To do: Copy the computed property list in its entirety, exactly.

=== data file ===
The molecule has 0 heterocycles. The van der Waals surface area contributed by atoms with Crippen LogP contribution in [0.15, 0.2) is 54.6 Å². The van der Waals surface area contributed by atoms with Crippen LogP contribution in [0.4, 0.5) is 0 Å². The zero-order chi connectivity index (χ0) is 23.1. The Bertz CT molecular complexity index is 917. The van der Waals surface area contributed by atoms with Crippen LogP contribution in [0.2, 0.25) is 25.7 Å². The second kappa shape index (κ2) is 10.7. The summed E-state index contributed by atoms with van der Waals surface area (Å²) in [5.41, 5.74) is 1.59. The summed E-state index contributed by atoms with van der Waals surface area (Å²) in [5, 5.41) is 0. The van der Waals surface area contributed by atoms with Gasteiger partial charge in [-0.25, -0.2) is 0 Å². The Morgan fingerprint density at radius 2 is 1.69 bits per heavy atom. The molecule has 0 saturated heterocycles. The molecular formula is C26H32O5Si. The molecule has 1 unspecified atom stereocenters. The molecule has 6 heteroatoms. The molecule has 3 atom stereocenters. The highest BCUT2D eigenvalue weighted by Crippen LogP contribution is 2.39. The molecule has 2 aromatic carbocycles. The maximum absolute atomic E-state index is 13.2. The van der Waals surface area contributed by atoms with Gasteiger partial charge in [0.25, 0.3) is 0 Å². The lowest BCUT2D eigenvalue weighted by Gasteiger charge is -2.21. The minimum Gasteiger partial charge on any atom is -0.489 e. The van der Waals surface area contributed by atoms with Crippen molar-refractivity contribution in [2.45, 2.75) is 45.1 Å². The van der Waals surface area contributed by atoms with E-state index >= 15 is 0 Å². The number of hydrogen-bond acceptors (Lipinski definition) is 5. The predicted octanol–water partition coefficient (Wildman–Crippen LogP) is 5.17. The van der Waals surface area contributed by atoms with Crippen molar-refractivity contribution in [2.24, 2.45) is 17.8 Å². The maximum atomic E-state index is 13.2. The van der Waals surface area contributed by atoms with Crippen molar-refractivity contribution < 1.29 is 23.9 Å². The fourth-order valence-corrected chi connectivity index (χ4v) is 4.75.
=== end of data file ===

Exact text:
The molecule has 0 heterocycles. The van der Waals surface area contributed by atoms with Crippen LogP contribution in [0.15, 0.2) is 54.6 Å². The van der Waals surface area contributed by atoms with Crippen LogP contribution in [0.4, 0.5) is 0 Å². The zero-order chi connectivity index (χ0) is 23.1. The Bertz CT molecular complexity index is 917. The van der Waals surface area contributed by atoms with Crippen LogP contribution in [0.2, 0.25) is 25.7 Å². The second kappa shape index (κ2) is 10.7. The summed E-state index contributed by atoms with van der Waals surface area (Å²) in [5.41, 5.74) is 1.59. The summed E-state index contributed by atoms with van der Waals surface area (Å²) in [5, 5.41) is 0. The van der Waals surface area contributed by atoms with Gasteiger partial charge in [-0.25, -0.2) is 0 Å². The Morgan fingerprint density at radius 2 is 1.69 bits per heavy atom. The molecule has 0 saturated heterocycles. The molecular formula is C26H32O5Si. The molecule has 1 unspecified atom stereocenters. The molecule has 6 heteroatoms. The molecule has 3 atom stereocenters. The highest BCUT2D eigenvalue weighted by Crippen LogP contribution is 2.39. The molecule has 2 aromatic carbocycles. The maximum absolute atomic E-state index is 13.2. The van der Waals surface area contributed by atoms with Gasteiger partial charge in [0.25, 0.3) is 0 Å². The lowest BCUT2D eigenvalue weighted by Gasteiger charge is -2.21. The minimum Gasteiger partial charge on any atom is -0.489 e. The van der Waals surface area contributed by atoms with Crippen molar-refractivity contribution in [2.45, 2.75) is 45.1 Å². The van der Waals surface area contributed by atoms with E-state index >= 15 is 0 Å². The number of hydrogen-bond acceptors (Lipinski definition) is 5. The predicted octanol–water partition coefficient (Wildman–Crippen LogP) is 5.17. The van der Waals surface area contributed by atoms with Crippen molar-refractivity contribution in [2.24, 2.45) is 17.8 Å². The maximum atomic E-state index is 13.2. The van der Waals surface area contributed by atoms with Crippen molar-refractivity contribution < 1.29 is 23.9 Å². The fourth-order valence-corrected chi connectivity index (χ4v) is 4.75.